What makes Sustainable Blue land-raised salmon special? Special
By Karen Graham 19 hours ago in Environment
Halifax - While perusing the news this afternoon, I came across a story that piqued my interest because it was about sustainable farming of salmon on dry land, and not in the ocean, as most salmon-farming is done. Of course, I called the company.
Nove Scotia-based Sustainable Blue is located near the Bay of Fundy in Centre Burlington. On September 18, after eight years in the development of their proprietary aquaculture system, the company shipped their first orders of locally-raised Atlantic salmon to market.
Rob Johnson, the sustainable seafood coordinator for the Halifax-based Ecology Action Centre was quoted by CTV News as saying this was a specific opportunity for Nova Scotia, and especially because the company has developed a "world-leading technology. "Government would be well advised to be supportive of leading edge technology ... to really aid in the development, commercialization and distribution of this technology," he added.
I called Sustainable Blue Monday afternoon and was delighted to speak with David Roberts, the company's Production Director. David has worked in the private sector and with governments for over 29 years in the development of over 60 aquaculture and fisheries projects in 30 countries around the world. He has been with Sustainable Blue since 2007.
Mr. Roberts spoke with excitement about the company's first shipment last week, adding that current plans are for the production of 100 tonnes of salmon this year, with the possibility of expanding up to 150 tonnes or more by next year. It should be noted that the company's research shows there is a demand for 40,000 tonnes per year of land-farmed salmon in North America.
I asked Roberts about the use of antibiotics and specifically how the closed-circulation system worked to keep the salmon healthy. He explained the proprietary technology, stressing the saltwater the fish are raised in is first sterilised using ozone. This step provides a barrier between the farm and keeps fish safe from disease entering through this natural source.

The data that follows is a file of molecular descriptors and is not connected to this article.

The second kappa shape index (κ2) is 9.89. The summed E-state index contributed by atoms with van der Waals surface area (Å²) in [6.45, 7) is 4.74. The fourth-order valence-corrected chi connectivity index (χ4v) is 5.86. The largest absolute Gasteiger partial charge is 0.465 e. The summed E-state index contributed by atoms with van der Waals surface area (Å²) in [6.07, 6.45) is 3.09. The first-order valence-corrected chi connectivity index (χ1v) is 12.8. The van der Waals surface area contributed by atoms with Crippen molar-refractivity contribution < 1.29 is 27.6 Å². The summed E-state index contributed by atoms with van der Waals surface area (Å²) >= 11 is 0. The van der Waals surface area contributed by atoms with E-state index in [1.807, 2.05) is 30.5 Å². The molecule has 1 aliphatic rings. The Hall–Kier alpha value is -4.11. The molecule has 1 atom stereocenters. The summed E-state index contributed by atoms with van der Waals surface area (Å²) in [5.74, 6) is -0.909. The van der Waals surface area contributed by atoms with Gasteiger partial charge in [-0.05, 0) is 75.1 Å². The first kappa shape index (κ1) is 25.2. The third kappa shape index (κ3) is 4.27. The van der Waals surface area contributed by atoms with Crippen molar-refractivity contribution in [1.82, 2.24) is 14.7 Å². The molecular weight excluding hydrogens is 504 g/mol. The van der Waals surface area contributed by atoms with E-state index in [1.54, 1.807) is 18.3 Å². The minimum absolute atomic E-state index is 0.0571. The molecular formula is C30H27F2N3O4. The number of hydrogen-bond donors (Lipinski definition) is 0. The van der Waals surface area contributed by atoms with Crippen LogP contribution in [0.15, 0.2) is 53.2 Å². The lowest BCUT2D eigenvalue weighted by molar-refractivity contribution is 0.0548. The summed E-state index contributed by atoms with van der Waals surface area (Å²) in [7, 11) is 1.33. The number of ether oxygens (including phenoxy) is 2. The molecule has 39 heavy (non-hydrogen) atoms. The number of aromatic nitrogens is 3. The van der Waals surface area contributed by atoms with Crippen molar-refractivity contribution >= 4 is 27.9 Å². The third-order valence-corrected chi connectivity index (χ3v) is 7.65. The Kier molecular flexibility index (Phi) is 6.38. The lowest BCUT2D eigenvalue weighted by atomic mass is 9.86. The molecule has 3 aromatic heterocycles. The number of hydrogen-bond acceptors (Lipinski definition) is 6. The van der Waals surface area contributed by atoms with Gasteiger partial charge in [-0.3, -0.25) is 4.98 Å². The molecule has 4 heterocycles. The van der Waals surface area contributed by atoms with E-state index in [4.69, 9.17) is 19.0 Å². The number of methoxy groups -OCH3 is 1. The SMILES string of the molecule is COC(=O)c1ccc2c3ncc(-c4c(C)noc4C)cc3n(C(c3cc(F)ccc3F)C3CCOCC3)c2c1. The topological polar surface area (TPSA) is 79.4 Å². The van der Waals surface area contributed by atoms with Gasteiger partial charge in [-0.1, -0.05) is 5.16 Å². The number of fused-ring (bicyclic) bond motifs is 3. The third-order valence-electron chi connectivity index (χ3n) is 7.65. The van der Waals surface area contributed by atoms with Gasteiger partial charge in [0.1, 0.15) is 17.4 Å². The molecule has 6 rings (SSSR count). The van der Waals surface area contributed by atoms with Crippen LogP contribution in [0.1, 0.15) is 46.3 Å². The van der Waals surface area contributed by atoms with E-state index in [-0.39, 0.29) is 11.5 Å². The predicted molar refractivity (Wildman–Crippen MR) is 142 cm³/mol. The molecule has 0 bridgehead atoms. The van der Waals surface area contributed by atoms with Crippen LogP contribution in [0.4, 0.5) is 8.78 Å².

Fingerlings or young salmon from other sources are always isolated and tested for infection under the supervision of Canadian fish health authorities. This important step makes Sustainable Blue Farms a disease-free fish farm. Because the fish are free of infections, there is no need for antibiotics or chemicals, either.
Another interesting and innovative protocol in use by Sustainable Blue is waste management. Nothing is wasted, meaning everything is recycled. Organic waste is collected and stored on the farm, to later be transformed into fertiliser, and as a home gardener that used to raise good looking tomatoes and corn, fish waste is an excellent fertiliser.
When I asked Roberts about sharing the technology with other companies wanting to use their methods, say, like in the United States or elsewhere, he said there are plans to share their sustainable methods. What impressed me the most was the positive approach Sustainable Blue has taken in bringing their closed-containment aquaculture system to fruition.
Utilizing proprietary water treatment technology to clean, recycle and regulate 500 metric tonnes of water each hour, the facility can maintain a disease-free environment.
New Brunswick Conservation Council member, Matthew Abbott said that because it takes some effort to get these closed-containment aquaculture systems off the ground, it does take government support, and I agree with that. As a matter of fact, Nova Scotia is set to release new aquaculture regulations next month, and hopefully, they will be such that aquaculture in Nova Scotia will be given the opportunity to thrive.
For those consumers looking to find some Sustainable Blue salmon at the market, CBC News says several places will either have it on the menu or for retail sale, including Le Caveau Restaurant in Wolfville, Pete's Frootique in Bedford and Halifax, and Evan's Fresh Seafoods at Alderney Landing in Dartmouth. Or if you can't find Sustainable Blue salmon at your market, you can place an order online by going to the company website.
Read more: http://www.digitaljournal.com/news/environment/what-makes-sustainable-blue-land-raised-salmon-special/article/445105